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Proposed Rule

Tomatoes Grown in Florida; Increased Assessment Rate

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Agricultural Marketing Service, USDA.


Proposed rule.


This proposed rule would increase the assessment rate established for the Florida Tomato Committee (Committee) for the 2013-14 and subsequent fiscal periods from $0.024 to $0.0375 per 25-pound carton of tomatoes handled. The Committee locally administers the Federal marketing order, which regulates the handling of tomatoes grown in Florida. Assessments upon Florida tomato handlers are used by the Committee to fund reasonable and necessary expenses of the program. The fiscal period begins August 1 and ends July 31. The assessment rate would remain in effect indefinitely unless modified, suspended, or terminated.


Comments must be received by January 8, 2014.


Interested persons are invited to submit written comments on this proposed rule. Comments must be sent to the Docket Clerk, Marketing Order and Agreement Division, Fruit and Vegetable Program, AMS, USDA, 1400 Independence Avenue SW., STOP 0237, Washington, DC 20250-0237; Fax: (202) 720-8938; or internet: Comments should reference the document number and the date and page number of this issue of the Federal Register and will be available for public inspection in the Office of the Docket Clerk during regular business hours, or can be viewed at: All comments submitted in response to this proposed rule will be included in the record and will be made available to the public. Please be advised that the identity of the individuals or entities submitting the comments will be made public on the internet at the address provided above.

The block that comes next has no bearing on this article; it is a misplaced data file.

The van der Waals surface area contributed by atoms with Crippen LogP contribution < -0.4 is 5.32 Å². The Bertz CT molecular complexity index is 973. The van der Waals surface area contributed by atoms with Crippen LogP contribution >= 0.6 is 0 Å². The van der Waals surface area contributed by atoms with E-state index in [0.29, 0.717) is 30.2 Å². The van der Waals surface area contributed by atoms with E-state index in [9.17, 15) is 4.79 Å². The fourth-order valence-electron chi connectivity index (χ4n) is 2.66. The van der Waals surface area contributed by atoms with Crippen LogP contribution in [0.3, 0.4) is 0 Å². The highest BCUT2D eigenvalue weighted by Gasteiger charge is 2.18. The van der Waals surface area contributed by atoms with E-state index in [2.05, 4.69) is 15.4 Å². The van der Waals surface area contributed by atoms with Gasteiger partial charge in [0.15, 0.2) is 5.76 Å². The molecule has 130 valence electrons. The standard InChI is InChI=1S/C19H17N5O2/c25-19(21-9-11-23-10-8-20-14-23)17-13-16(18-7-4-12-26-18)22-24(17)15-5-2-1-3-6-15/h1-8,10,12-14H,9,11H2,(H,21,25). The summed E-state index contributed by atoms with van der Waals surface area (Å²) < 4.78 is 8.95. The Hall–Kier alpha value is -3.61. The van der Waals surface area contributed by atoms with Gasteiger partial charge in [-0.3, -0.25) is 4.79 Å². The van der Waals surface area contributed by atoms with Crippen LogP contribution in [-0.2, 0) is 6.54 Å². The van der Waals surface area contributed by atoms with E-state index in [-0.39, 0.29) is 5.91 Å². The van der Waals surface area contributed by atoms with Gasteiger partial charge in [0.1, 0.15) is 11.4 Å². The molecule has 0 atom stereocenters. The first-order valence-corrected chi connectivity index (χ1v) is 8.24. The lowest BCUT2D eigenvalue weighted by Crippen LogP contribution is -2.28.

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Corey E. Elliott, Marketing Specialist, or Christian D. Nissen, Regional Director, Southeast Marketing Field Office, Marketing Order and Agreement Division, Fruit and Vegetable Program, AMS, USDA; Telephone: (863) 324-3375, Fax: (863) 325-8793, or Email: or

Small businesses may request information on complying with this regulation by contacting Jeffrey Smutny, Marketing Order and Agreement Division, Fruit and Vegetable Program, AMS, USDA, 1400 Independence Avenue SW., STOP 0237, Washington, DC 20250-0237; Telephone: (202) 720-2491, Fax: (202) 720-8938, or Email: